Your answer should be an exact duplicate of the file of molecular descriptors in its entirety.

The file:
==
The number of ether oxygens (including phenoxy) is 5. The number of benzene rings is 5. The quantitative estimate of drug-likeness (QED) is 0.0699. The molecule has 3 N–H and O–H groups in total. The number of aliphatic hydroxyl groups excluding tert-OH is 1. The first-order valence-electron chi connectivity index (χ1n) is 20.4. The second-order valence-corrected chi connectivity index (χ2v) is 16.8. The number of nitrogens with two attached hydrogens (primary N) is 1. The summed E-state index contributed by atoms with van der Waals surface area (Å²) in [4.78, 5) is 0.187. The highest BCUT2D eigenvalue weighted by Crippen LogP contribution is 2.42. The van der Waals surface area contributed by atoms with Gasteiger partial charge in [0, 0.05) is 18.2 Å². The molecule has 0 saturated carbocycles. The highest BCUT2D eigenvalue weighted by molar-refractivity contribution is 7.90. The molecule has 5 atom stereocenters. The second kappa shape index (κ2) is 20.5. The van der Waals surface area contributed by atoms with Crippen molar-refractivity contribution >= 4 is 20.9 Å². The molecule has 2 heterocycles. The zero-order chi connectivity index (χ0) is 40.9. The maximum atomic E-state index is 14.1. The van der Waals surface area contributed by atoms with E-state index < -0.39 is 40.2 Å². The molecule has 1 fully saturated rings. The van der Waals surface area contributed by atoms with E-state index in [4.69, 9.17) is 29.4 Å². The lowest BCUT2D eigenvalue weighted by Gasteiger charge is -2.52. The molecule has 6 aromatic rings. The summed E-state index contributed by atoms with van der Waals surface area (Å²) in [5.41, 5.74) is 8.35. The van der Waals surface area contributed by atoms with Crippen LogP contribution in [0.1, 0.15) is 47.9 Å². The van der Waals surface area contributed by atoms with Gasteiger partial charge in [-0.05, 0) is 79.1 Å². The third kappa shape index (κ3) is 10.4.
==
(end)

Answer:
The number of ether oxygens (including phenoxy) is 5. The number of benzene rings is 5. The quantitative estimate of drug-likeness (QED) is 0.0699. The molecule has 3 N–H and O–H groups in total. The number of aliphatic hydroxyl groups excluding tert-OH is 1. The first-order valence-electron chi connectivity index (χ1n) is 20.4. The second-order valence-corrected chi connectivity index (χ2v) is 16.8. The number of nitrogens with two attached hydrogens (primary N) is 1. The summed E-state index contributed by atoms with van der Waals surface area (Å²) in [4.78, 5) is 0.187. The highest BCUT2D eigenvalue weighted by Crippen LogP contribution is 2.42. The van der Waals surface area contributed by atoms with Gasteiger partial charge in [0, 0.05) is 18.2 Å². The molecule has 0 saturated carbocycles. The highest BCUT2D eigenvalue weighted by molar-refractivity contribution is 7.90. The molecule has 5 atom stereocenters. The second kappa shape index (κ2) is 20.5. The van der Waals surface area contributed by atoms with Crippen molar-refractivity contribution >= 4 is 20.9 Å². The molecule has 2 heterocycles. The zero-order chi connectivity index (χ0) is 40.9. The maximum atomic E-state index is 14.1. The van der Waals surface area contributed by atoms with E-state index < -0.39 is 40.2 Å². The molecule has 1 fully saturated rings. The van der Waals surface area contributed by atoms with E-state index in [4.69, 9.17) is 29.4 Å². The lowest BCUT2D eigenvalue weighted by Gasteiger charge is -2.52. The molecule has 6 aromatic rings. The summed E-state index contributed by atoms with van der Waals surface area (Å²) in [5.41, 5.74) is 8.35. The van der Waals surface area contributed by atoms with Crippen LogP contribution in [0.1, 0.15) is 47.9 Å². The van der Waals surface area contributed by atoms with Gasteiger partial charge in [-0.05, 0) is 79.1 Å². The third kappa shape index (κ3) is 10.4.